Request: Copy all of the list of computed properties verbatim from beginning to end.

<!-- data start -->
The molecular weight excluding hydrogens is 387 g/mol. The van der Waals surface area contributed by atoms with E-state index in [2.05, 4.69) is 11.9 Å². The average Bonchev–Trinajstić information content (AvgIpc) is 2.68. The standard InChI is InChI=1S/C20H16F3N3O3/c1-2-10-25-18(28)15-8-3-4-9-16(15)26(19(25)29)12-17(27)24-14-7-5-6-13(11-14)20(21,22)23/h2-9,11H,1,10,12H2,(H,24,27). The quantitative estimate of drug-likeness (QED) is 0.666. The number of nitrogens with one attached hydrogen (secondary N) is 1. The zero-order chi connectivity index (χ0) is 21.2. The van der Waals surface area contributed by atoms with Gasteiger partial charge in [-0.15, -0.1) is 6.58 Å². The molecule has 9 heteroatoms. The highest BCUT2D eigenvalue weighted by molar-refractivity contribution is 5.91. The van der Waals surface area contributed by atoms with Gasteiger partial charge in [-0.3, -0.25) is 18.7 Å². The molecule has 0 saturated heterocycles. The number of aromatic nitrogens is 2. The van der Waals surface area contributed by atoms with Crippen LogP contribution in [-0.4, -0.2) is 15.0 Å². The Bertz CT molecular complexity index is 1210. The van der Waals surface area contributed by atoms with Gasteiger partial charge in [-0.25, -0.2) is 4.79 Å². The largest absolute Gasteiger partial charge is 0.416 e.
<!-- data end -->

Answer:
The molecular weight excluding hydrogens is 387 g/mol. The van der Waals surface area contributed by atoms with E-state index in [2.05, 4.69) is 11.9 Å². The average Bonchev–Trinajstić information content (AvgIpc) is 2.68. The standard InChI is InChI=1S/C20H16F3N3O3/c1-2-10-25-18(28)15-8-3-4-9-16(15)26(19(25)29)12-17(27)24-14-7-5-6-13(11-14)20(21,22)23/h2-9,11H,1,10,12H2,(H,24,27). The quantitative estimate of drug-likeness (QED) is 0.666. The number of nitrogens with one attached hydrogen (secondary N) is 1. The zero-order chi connectivity index (χ0) is 21.2. The van der Waals surface area contributed by atoms with Gasteiger partial charge in [-0.15, -0.1) is 6.58 Å². The molecule has 9 heteroatoms. The highest BCUT2D eigenvalue weighted by molar-refractivity contribution is 5.91. The van der Waals surface area contributed by atoms with Gasteiger partial charge in [-0.3, -0.25) is 18.7 Å². The molecule has 0 saturated heterocycles. The number of aromatic nitrogens is 2. The van der Waals surface area contributed by atoms with Crippen LogP contribution in [-0.4, -0.2) is 15.0 Å². The Bertz CT molecular complexity index is 1210. The van der Waals surface area contributed by atoms with Gasteiger partial charge in [-0.25, -0.2) is 4.79 Å². The largest absolute Gasteiger partial charge is 0.416 e.